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Halford, S. (2017). The Ethical Disruptions of Social Media Data: Tales from the Field. In K. Woodfield (Ed.), The Ethics of Online Research (pp. 13–26). Emerald Publishing Limited. https://doi.org/10.1108/S2398-601820180000002001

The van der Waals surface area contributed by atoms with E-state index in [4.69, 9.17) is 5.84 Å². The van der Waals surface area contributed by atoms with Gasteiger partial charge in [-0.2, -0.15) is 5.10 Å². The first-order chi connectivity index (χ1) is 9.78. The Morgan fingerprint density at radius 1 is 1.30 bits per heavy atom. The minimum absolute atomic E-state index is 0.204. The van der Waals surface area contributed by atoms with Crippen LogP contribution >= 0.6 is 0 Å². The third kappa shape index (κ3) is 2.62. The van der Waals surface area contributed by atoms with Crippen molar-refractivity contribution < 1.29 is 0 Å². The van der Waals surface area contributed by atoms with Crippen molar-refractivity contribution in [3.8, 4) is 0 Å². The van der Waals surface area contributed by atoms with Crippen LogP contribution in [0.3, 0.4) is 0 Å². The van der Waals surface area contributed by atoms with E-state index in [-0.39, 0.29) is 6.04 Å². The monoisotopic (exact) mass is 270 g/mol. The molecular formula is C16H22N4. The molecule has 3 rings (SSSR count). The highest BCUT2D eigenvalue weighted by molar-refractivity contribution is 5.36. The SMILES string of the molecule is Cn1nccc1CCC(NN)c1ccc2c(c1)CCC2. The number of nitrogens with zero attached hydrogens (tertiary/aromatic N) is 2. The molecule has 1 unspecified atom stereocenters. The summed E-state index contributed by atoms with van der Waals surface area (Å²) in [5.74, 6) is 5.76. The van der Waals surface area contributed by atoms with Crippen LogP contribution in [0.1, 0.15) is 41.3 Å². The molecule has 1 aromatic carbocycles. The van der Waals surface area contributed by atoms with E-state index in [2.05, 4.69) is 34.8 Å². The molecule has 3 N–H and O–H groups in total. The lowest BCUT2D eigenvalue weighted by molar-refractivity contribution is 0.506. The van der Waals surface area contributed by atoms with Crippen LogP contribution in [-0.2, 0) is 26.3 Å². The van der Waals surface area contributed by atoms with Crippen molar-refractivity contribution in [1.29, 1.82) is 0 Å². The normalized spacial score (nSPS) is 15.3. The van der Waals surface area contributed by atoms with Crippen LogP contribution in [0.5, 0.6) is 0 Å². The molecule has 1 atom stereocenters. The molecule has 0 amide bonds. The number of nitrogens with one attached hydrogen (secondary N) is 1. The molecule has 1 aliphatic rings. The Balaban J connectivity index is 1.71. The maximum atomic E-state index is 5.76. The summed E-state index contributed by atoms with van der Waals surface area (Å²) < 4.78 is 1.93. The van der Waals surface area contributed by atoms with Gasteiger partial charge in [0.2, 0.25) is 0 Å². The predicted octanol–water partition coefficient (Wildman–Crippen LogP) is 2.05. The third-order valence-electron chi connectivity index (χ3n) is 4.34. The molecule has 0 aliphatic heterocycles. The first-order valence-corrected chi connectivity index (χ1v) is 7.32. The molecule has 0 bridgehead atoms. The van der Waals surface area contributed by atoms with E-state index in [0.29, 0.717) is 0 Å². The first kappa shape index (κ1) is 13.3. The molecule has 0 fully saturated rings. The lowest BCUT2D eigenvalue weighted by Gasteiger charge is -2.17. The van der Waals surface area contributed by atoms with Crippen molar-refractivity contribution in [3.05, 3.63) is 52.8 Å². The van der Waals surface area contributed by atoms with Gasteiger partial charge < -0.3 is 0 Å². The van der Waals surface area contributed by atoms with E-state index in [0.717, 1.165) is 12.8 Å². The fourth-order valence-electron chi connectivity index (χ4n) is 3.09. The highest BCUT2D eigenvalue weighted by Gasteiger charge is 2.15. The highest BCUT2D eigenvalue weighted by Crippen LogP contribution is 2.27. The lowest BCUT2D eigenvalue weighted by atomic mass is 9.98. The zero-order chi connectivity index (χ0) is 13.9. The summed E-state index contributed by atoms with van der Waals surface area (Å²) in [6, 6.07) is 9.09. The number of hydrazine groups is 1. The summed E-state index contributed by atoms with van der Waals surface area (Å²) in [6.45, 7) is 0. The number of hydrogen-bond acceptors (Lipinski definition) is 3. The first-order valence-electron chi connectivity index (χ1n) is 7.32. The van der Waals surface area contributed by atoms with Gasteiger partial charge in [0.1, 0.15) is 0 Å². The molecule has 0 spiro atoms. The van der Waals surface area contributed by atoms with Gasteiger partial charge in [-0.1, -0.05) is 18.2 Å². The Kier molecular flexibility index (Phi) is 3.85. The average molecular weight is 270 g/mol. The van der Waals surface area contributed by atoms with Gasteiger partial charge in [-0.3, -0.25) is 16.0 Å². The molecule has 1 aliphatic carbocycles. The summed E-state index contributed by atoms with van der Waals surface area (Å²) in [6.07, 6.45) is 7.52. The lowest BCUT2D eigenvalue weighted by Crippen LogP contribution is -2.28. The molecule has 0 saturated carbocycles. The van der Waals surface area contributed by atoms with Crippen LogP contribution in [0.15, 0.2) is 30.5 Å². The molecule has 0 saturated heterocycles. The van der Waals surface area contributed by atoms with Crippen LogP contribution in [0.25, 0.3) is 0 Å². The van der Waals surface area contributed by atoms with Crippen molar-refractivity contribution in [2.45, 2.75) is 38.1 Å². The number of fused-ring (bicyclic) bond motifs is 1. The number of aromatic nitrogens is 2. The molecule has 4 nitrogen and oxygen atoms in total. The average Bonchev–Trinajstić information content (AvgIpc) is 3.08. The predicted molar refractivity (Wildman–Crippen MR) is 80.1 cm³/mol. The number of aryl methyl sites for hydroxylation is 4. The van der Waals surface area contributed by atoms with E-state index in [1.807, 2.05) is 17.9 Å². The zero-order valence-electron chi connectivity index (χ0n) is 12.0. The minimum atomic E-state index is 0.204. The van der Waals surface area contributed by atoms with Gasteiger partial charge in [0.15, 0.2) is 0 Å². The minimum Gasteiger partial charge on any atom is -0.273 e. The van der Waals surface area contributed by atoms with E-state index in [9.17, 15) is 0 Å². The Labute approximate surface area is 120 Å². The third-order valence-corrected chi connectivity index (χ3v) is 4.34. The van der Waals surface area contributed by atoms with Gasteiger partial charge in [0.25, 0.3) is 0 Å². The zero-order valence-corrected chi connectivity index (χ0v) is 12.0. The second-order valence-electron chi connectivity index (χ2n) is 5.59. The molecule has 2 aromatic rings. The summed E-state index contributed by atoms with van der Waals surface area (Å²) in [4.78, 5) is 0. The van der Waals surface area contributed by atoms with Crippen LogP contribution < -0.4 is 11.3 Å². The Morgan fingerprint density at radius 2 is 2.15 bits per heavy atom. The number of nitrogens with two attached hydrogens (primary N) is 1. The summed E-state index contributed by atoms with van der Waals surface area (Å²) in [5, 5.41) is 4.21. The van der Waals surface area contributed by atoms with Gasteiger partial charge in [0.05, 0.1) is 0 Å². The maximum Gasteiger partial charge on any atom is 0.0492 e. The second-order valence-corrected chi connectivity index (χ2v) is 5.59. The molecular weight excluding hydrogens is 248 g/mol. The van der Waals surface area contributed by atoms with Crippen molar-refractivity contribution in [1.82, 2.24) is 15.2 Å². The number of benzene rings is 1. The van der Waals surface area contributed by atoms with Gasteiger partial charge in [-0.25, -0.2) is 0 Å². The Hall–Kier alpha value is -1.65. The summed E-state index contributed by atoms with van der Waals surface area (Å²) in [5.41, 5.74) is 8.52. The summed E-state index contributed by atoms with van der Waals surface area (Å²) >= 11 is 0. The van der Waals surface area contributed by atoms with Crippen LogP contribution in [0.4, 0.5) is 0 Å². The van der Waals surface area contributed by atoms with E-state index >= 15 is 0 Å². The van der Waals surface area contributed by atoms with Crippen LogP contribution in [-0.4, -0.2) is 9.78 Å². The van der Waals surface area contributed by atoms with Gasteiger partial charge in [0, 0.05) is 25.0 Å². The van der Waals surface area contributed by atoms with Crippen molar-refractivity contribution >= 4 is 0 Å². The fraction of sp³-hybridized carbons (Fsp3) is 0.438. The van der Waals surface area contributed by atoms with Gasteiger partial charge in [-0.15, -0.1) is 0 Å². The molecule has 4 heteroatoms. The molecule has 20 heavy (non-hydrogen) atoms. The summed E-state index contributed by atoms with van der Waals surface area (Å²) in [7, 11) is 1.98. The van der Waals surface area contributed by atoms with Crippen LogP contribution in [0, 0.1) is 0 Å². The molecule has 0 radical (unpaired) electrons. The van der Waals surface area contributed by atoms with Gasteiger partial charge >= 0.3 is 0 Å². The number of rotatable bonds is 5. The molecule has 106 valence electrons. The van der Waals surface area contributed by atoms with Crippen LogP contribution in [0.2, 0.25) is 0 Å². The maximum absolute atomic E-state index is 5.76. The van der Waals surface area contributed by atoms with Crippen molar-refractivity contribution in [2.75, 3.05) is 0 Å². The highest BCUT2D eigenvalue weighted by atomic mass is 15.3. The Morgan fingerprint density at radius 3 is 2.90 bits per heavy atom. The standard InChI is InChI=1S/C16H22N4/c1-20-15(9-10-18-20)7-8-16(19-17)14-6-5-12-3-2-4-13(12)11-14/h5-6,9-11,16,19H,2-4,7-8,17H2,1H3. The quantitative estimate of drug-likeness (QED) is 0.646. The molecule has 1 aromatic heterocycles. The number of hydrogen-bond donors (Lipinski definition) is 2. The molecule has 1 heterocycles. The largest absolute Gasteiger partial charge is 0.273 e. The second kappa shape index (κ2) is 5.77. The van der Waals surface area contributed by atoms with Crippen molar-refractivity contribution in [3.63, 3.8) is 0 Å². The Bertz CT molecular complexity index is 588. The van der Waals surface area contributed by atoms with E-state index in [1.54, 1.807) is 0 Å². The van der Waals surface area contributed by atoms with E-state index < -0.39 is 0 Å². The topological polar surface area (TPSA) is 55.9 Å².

This chapter explores the perfect storm brewing at the interface of an increasingly organized ethics review process, grounded in principles of anonymity and informed consent, and the formation of a new digital data landscape in which vast quantities of unregulated and often personal information are readily available as research data. This new form of data not only offers huge potential for insight into everyday activities, values, and networks but it also poses some profound challenges, not least as it disrupts the established principles and structures of the ethics review process. The chapter outlines four key disruptions posed by social media data and considers the value of situational ethics as a response. Drawing on the experiences and contributions of Ph.D. students in interdisciplinary Web Science, the chapter concludes that there is a need for more sharing of the ethical challenges faced in the field by those at the ‘cutting edge’ of social media research and the development of shared resources. This might inform and speed-up the adaptation of ethics review processes to the challenges posed by new forms of digital data, to ensure that academic research with these data can keep pace with the methods and analyses being developed elsewhere, especially in commercial and journalistic contexts.